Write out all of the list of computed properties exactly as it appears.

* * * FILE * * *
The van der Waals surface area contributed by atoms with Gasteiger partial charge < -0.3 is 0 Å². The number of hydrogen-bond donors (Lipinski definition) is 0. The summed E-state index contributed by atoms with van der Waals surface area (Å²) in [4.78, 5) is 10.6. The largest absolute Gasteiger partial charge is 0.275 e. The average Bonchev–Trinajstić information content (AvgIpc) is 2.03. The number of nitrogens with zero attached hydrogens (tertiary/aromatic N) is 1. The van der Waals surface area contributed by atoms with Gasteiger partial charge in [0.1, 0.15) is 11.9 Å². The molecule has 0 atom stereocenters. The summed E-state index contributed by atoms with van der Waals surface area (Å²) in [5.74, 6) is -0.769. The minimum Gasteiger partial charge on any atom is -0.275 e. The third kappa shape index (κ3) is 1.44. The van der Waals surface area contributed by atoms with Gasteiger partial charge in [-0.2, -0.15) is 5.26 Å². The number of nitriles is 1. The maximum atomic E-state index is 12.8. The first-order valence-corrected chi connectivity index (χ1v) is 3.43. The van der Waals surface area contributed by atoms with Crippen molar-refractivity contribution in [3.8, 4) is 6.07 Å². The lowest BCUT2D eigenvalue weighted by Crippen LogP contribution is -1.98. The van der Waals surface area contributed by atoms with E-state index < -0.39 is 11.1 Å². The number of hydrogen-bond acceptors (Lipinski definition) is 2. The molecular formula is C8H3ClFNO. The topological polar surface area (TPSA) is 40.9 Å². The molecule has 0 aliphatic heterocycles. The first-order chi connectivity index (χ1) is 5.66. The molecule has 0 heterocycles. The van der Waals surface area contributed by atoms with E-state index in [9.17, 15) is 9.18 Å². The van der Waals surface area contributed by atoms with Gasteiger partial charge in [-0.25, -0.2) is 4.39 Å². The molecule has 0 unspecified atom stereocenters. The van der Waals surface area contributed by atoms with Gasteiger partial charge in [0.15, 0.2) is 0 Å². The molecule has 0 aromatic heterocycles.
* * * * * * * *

The van der Waals surface area contributed by atoms with Gasteiger partial charge < -0.3 is 0 Å². The number of hydrogen-bond donors (Lipinski definition) is 0. The summed E-state index contributed by atoms with van der Waals surface area (Å²) in [4.78, 5) is 10.6. The largest absolute Gasteiger partial charge is 0.275 e. The average Bonchev–Trinajstić information content (AvgIpc) is 2.03. The number of nitrogens with zero attached hydrogens (tertiary/aromatic N) is 1. The van der Waals surface area contributed by atoms with Gasteiger partial charge in [0.1, 0.15) is 11.9 Å². The molecule has 0 atom stereocenters. The summed E-state index contributed by atoms with van der Waals surface area (Å²) in [5.74, 6) is -0.769. The minimum Gasteiger partial charge on any atom is -0.275 e. The third kappa shape index (κ3) is 1.44. The van der Waals surface area contributed by atoms with Gasteiger partial charge in [-0.2, -0.15) is 5.26 Å². The number of nitriles is 1. The maximum atomic E-state index is 12.8. The first-order valence-corrected chi connectivity index (χ1v) is 3.43. The van der Waals surface area contributed by atoms with Crippen molar-refractivity contribution in [3.8, 4) is 6.07 Å². The lowest BCUT2D eigenvalue weighted by Crippen LogP contribution is -1.98. The van der Waals surface area contributed by atoms with E-state index < -0.39 is 11.1 Å². The number of hydrogen-bond acceptors (Lipinski definition) is 2. The molecular formula is C8H3ClFNO. The topological polar surface area (TPSA) is 40.9 Å². The molecule has 0 aliphatic heterocycles. The first-order chi connectivity index (χ1) is 5.66. The molecule has 0 heterocycles. The van der Waals surface area contributed by atoms with E-state index in [9.17, 15) is 9.18 Å². The van der Waals surface area contributed by atoms with Gasteiger partial charge in [-0.25, -0.2) is 4.39 Å². The molecule has 0 unspecified atom stereocenters. The van der Waals surface area contributed by atoms with Gasteiger partial charge in [0.15, 0.2) is 0 Å². The molecule has 0 aromatic heterocycles.